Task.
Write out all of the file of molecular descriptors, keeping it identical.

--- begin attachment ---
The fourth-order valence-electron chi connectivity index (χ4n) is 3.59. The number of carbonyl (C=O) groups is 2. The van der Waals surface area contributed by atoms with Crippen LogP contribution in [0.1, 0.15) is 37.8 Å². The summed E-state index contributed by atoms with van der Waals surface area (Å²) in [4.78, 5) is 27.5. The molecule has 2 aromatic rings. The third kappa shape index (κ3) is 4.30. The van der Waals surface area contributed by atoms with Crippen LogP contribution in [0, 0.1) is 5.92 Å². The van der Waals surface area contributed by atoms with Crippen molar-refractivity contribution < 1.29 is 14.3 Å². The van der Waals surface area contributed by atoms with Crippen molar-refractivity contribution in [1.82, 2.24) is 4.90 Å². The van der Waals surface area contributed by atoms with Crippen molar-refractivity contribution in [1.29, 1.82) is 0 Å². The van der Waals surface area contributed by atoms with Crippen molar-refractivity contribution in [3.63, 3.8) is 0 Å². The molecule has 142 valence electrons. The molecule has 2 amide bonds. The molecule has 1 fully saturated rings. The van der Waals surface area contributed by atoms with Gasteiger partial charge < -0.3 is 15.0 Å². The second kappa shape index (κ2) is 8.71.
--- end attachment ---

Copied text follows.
The fourth-order valence-electron chi connectivity index (χ4n) is 3.59. The number of carbonyl (C=O) groups is 2. The van der Waals surface area contributed by atoms with Crippen LogP contribution in [0.1, 0.15) is 37.8 Å². The summed E-state index contributed by atoms with van der Waals surface area (Å²) in [4.78, 5) is 27.5. The molecule has 2 aromatic rings. The third kappa shape index (κ3) is 4.30. The van der Waals surface area contributed by atoms with Crippen LogP contribution in [0, 0.1) is 5.92 Å². The van der Waals surface area contributed by atoms with Crippen molar-refractivity contribution < 1.29 is 14.3 Å². The van der Waals surface area contributed by atoms with Crippen molar-refractivity contribution in [1.82, 2.24) is 4.90 Å². The van der Waals surface area contributed by atoms with Crippen molar-refractivity contribution in [1.29, 1.82) is 0 Å². The van der Waals surface area contributed by atoms with Crippen molar-refractivity contribution in [3.63, 3.8) is 0 Å². The molecule has 142 valence electrons. The molecule has 2 amide bonds. The molecule has 1 fully saturated rings. The van der Waals surface area contributed by atoms with Gasteiger partial charge < -0.3 is 15.0 Å². The second kappa shape index (κ2) is 8.71.